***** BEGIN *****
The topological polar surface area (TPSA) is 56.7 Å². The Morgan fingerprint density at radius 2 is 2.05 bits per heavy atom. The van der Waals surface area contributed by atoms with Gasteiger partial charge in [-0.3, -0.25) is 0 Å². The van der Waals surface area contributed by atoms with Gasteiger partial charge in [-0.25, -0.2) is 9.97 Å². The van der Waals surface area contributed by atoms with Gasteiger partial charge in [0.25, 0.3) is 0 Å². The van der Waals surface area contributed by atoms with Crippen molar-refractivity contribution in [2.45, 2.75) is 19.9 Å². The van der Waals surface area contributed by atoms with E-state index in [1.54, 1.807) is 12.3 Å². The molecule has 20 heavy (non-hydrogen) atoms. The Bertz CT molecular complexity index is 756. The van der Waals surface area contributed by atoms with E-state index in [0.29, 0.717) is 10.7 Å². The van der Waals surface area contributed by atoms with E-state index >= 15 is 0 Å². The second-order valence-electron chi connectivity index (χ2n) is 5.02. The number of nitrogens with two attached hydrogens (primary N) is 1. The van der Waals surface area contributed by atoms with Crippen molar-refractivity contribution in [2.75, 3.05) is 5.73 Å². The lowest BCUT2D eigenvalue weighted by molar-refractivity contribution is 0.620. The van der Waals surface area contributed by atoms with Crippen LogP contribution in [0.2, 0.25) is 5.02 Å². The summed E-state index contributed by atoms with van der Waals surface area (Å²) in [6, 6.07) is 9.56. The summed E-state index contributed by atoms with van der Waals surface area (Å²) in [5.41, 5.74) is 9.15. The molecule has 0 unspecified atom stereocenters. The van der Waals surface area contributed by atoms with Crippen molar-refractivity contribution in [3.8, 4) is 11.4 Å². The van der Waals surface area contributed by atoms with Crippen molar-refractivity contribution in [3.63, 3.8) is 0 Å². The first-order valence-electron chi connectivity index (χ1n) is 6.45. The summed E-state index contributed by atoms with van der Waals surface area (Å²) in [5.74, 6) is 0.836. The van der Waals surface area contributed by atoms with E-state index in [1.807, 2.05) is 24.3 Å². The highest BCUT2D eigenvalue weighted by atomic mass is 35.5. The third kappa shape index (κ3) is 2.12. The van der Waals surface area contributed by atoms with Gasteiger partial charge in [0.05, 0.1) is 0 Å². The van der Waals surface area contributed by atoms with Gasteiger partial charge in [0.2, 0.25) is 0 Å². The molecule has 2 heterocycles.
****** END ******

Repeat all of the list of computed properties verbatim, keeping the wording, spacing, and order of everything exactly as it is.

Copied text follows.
The topological polar surface area (TPSA) is 56.7 Å². The Morgan fingerprint density at radius 2 is 2.05 bits per heavy atom. The van der Waals surface area contributed by atoms with Gasteiger partial charge in [-0.3, -0.25) is 0 Å². The van der Waals surface area contributed by atoms with Gasteiger partial charge in [-0.25, -0.2) is 9.97 Å². The van der Waals surface area contributed by atoms with Gasteiger partial charge in [0.25, 0.3) is 0 Å². The van der Waals surface area contributed by atoms with Crippen molar-refractivity contribution in [2.45, 2.75) is 19.9 Å². The van der Waals surface area contributed by atoms with E-state index in [1.54, 1.807) is 12.3 Å². The molecule has 20 heavy (non-hydrogen) atoms. The Bertz CT molecular complexity index is 756. The van der Waals surface area contributed by atoms with E-state index in [0.29, 0.717) is 10.7 Å². The van der Waals surface area contributed by atoms with E-state index >= 15 is 0 Å². The second-order valence-electron chi connectivity index (χ2n) is 5.02. The number of nitrogens with two attached hydrogens (primary N) is 1. The van der Waals surface area contributed by atoms with Crippen molar-refractivity contribution in [2.75, 3.05) is 5.73 Å². The lowest BCUT2D eigenvalue weighted by molar-refractivity contribution is 0.620. The van der Waals surface area contributed by atoms with Crippen LogP contribution in [0.2, 0.25) is 5.02 Å². The summed E-state index contributed by atoms with van der Waals surface area (Å²) in [6, 6.07) is 9.56. The summed E-state index contributed by atoms with van der Waals surface area (Å²) in [5.41, 5.74) is 9.15. The molecule has 0 unspecified atom stereocenters. The van der Waals surface area contributed by atoms with Crippen molar-refractivity contribution in [3.8, 4) is 11.4 Å². The van der Waals surface area contributed by atoms with Crippen molar-refractivity contribution in [3.63, 3.8) is 0 Å². The first-order valence-electron chi connectivity index (χ1n) is 6.45. The summed E-state index contributed by atoms with van der Waals surface area (Å²) in [5.74, 6) is 0.836. The van der Waals surface area contributed by atoms with E-state index in [1.807, 2.05) is 24.3 Å². The highest BCUT2D eigenvalue weighted by atomic mass is 35.5. The third kappa shape index (κ3) is 2.12. The van der Waals surface area contributed by atoms with Gasteiger partial charge in [0.05, 0.1) is 0 Å². The van der Waals surface area contributed by atoms with Gasteiger partial charge in [0.2, 0.25) is 0 Å². The molecule has 2 heterocycles.